Richard Parsons, the former chief executive officer of Time Warner and ex-chairman of Citigroup, has been picked to operate the Los Angeles Clippers in the wake of the Donald Sterling uproar, David Aldridge of NBA News reported.
Parsons will oversee the Clippers’ business affairs pending the appointment of a replacement owner for the Los Angeles basketball team. The NBA is in the process of moving Sterling out as owner of the Clippers, action that follows the posting and airing of audio on TMZ last month in which Sterling is heard making racist remarks.
The league settled on Parsons in the last few days, with the 66-year-old executive’s background at the highest levels of the business world making him a favored choice for the position. The league announced last week that Clippers president Andy Roeser would be taking an indefinite leave of absence to clear room for the new CEO, which the NBA believes is necessary to bring “stability” to the team in the wake of Sterling’s remarks.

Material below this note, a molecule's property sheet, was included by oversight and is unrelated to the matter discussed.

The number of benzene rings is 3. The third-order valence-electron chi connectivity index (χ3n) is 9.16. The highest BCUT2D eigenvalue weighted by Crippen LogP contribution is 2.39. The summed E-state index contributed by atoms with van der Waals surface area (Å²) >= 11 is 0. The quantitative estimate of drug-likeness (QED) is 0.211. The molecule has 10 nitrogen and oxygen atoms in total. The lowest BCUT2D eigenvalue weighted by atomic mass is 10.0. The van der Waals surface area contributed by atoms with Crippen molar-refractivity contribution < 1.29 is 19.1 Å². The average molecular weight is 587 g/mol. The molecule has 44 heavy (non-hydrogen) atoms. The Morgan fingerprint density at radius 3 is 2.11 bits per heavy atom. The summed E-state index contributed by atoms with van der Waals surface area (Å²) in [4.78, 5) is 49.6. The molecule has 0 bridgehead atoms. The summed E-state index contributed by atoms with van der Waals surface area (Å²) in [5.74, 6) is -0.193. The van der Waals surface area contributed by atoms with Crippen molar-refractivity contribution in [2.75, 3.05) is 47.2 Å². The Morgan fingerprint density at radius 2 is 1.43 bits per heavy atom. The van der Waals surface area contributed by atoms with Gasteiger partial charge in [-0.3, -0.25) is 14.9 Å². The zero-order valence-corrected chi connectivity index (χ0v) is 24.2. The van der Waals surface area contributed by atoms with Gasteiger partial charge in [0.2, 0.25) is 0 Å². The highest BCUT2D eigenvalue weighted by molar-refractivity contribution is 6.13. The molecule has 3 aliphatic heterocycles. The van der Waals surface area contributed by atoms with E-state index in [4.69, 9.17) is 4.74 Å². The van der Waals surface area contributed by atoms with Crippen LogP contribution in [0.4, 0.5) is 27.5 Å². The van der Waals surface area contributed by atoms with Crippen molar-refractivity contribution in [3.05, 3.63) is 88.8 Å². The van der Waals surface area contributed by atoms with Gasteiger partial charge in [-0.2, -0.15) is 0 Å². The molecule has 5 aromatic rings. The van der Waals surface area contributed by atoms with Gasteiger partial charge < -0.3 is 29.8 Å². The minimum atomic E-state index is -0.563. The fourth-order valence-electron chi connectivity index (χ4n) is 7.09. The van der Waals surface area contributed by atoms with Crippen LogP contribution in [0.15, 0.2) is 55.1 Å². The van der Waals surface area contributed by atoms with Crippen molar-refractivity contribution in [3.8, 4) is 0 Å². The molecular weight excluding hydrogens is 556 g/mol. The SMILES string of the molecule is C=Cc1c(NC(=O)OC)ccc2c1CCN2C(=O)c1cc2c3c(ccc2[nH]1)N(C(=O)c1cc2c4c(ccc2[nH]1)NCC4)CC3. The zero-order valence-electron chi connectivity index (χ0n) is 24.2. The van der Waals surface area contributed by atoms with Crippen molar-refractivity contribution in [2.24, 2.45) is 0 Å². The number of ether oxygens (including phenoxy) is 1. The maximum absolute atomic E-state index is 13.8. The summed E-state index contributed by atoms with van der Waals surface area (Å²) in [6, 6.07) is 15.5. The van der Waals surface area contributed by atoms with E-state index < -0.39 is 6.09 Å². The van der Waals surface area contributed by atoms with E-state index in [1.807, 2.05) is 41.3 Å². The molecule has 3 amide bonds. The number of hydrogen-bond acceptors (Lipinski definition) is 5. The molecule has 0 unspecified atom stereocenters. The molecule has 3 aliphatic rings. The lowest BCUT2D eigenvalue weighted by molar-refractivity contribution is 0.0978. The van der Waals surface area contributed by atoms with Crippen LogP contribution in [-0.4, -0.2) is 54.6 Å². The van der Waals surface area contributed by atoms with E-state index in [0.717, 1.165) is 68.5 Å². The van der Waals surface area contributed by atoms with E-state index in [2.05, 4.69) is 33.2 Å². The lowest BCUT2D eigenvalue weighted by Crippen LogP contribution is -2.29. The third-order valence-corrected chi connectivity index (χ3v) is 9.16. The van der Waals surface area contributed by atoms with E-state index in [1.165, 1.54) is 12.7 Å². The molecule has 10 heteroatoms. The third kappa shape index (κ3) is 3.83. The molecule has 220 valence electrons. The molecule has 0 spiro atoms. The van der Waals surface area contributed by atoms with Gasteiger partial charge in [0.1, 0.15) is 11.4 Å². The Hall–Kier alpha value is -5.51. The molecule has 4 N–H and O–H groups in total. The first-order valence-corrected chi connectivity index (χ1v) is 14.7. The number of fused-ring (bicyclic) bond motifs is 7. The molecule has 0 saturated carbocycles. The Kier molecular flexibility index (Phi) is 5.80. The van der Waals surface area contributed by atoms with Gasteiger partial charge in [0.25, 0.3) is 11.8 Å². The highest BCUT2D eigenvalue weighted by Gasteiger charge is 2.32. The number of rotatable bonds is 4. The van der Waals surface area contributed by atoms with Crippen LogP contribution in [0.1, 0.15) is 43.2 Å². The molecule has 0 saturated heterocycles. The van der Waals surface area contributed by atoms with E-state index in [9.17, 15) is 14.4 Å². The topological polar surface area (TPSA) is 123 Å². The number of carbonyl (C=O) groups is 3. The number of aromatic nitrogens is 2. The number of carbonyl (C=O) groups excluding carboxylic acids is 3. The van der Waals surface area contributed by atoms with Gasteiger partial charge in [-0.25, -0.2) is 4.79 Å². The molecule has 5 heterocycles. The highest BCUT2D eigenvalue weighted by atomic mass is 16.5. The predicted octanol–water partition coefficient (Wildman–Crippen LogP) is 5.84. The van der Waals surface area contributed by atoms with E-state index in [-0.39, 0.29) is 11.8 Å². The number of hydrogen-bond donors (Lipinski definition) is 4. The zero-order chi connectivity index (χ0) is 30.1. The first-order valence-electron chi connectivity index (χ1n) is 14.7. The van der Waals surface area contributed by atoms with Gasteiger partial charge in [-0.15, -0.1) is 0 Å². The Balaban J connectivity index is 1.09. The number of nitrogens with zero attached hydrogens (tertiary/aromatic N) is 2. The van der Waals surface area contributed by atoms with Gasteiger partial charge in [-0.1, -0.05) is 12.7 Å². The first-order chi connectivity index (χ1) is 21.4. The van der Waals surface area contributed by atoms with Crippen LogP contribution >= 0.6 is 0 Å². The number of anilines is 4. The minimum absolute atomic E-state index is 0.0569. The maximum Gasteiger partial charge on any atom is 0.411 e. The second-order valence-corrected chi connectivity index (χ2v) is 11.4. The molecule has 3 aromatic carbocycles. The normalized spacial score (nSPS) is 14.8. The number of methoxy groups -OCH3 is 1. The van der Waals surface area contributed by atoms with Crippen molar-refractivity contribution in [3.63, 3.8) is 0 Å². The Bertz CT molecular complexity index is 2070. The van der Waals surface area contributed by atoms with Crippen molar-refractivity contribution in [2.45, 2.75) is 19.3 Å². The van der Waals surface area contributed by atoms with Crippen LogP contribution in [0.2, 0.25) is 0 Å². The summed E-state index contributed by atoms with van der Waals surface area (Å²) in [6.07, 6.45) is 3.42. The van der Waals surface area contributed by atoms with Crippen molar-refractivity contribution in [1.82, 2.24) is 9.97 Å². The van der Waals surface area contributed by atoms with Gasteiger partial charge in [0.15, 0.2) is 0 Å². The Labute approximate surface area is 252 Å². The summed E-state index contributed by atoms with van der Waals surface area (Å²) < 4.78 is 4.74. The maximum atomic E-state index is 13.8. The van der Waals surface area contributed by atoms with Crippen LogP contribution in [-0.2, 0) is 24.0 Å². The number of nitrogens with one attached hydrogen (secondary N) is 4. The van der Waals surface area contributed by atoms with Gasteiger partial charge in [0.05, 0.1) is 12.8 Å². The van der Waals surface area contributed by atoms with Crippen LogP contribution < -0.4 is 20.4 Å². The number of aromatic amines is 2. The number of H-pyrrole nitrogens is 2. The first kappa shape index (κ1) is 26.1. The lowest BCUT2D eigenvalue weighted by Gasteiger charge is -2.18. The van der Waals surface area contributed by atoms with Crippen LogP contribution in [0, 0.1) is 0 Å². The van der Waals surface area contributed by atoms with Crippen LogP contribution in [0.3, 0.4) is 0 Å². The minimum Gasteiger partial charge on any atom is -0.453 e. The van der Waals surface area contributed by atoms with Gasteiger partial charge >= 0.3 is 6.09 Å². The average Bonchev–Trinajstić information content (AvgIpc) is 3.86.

The NBA banned Sterling from involvement in the league for life, Commissioner Adam Silver announced on April 29. TMZ and NBC News, rushing to be first with the news, bobbled details of the decision.
Parsons, whose appointment takes effect immediately, is a senior advisor at Providence Equity Partners and serves on the board of the Commission on Presidential Debates, according to a NBA press release. The release quotes Parsons:
“Like most Americans, I have been deeply troubled by the pain the Clippers’ team, fans and partners have endured,” said Parsons. “A lifelong fan of the NBA, I am firmly committed to the values and principles it is defending, and I completely support Adam’s leadership in navigating the challenges facing the team and the league.
Parsons played on the University of Hawaii basketball team before attending Albany Law School and earning a law degree in 1971.